Making Lighter Colored Milk Soaps


Milk soaps are popular because they’re naturally nourishing, but they’re also naturally darker than soaps made from a water base because of the reaction of the lye to the sugars in milk. When mixing milk and lye, the milk will turn an orange color. Later, this color translates to a dark brown in the finished soap. The most common way to minimize this is to freeze the milk to a slushy consistency before adding the lye.

This helps. Some.

In the photo below, the soap on the left is made from a normal combination of lye and milk where the milk is simply at refrigerator temperature. The color is like fudge.
The soap on the right is a water-based/milk-based combination. The water-based soap was poured in the mold first and the milk-based portion of the soap was poured on top. The color of the milk-based portion is lighter than the soap on the left because the milk was at a frozen-slushy temperature.

So, yes, the frozen-slushy consistency helps lighten the finished soap. Some. What if you want to lighten it more? (There’s nothing wrong with the darker appearance, by the way. It doesn’t have any effect on the qualities of the soap. It’s an aesthetic matter, and a personal preference.)

Since I’ve been milking goats again, I’ve been researching how to make a lighter colored goat’s milk soap. One method I discovered is the use of powdered goat’s milk as an additive mixed into the soap at trace. I’m not interested in that method. (It seems a little disingenuous to me, not to mention that the whole purpose–for me–is to create a natural goat’s milk soap fresh off the farm.) After researching across numerous websites and forum discussions, and talking to some soaper friends, I came up with several ideas that I wanted to experiment with, using the cold process method. (You can forget about making a much lighter colored milk soap with hot process.)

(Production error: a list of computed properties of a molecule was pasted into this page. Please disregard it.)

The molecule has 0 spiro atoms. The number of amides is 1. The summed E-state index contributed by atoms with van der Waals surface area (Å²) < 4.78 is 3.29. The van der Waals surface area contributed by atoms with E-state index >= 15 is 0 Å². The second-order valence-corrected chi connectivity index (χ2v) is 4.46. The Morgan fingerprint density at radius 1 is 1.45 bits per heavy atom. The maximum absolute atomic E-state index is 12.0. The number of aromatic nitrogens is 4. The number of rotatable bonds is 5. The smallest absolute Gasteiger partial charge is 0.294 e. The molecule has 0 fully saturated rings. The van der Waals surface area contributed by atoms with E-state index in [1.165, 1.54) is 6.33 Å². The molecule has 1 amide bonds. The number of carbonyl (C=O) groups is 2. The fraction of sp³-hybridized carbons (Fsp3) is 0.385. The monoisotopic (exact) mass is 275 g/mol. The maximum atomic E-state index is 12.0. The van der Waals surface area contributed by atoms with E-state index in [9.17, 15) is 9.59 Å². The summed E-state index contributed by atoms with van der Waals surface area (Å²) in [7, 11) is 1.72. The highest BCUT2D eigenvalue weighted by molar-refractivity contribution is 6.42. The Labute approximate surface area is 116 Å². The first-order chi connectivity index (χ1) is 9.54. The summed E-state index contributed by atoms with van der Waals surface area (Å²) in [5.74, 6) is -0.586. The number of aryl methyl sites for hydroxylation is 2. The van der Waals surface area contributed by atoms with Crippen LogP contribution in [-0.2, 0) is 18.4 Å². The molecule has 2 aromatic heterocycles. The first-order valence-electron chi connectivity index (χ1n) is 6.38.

Along with making the lye-milk combination with the milk at a frozen-slushy consistency, place the bowl in an ice bath during the lye-milk mixing–and add the lye slowly, a little at a time, taking up to an hour to complete the combination. This works! If you take your time, and a lot of time, you’ll never see that orange milk-scalding color in your lye-milk combination.

Then! Yes, then! After mixing the lye-milk mixture with your oils, bringing it to trace, and transferring the soap to the mold, place the mold in the refrigerator for 24 hours. The refrigeration prevents the gel phase–the point where your cold process soap heats in the mold. This also, of course, slows saponification.

This is a cold process goat’s milk soap made by this method, after 24 hours.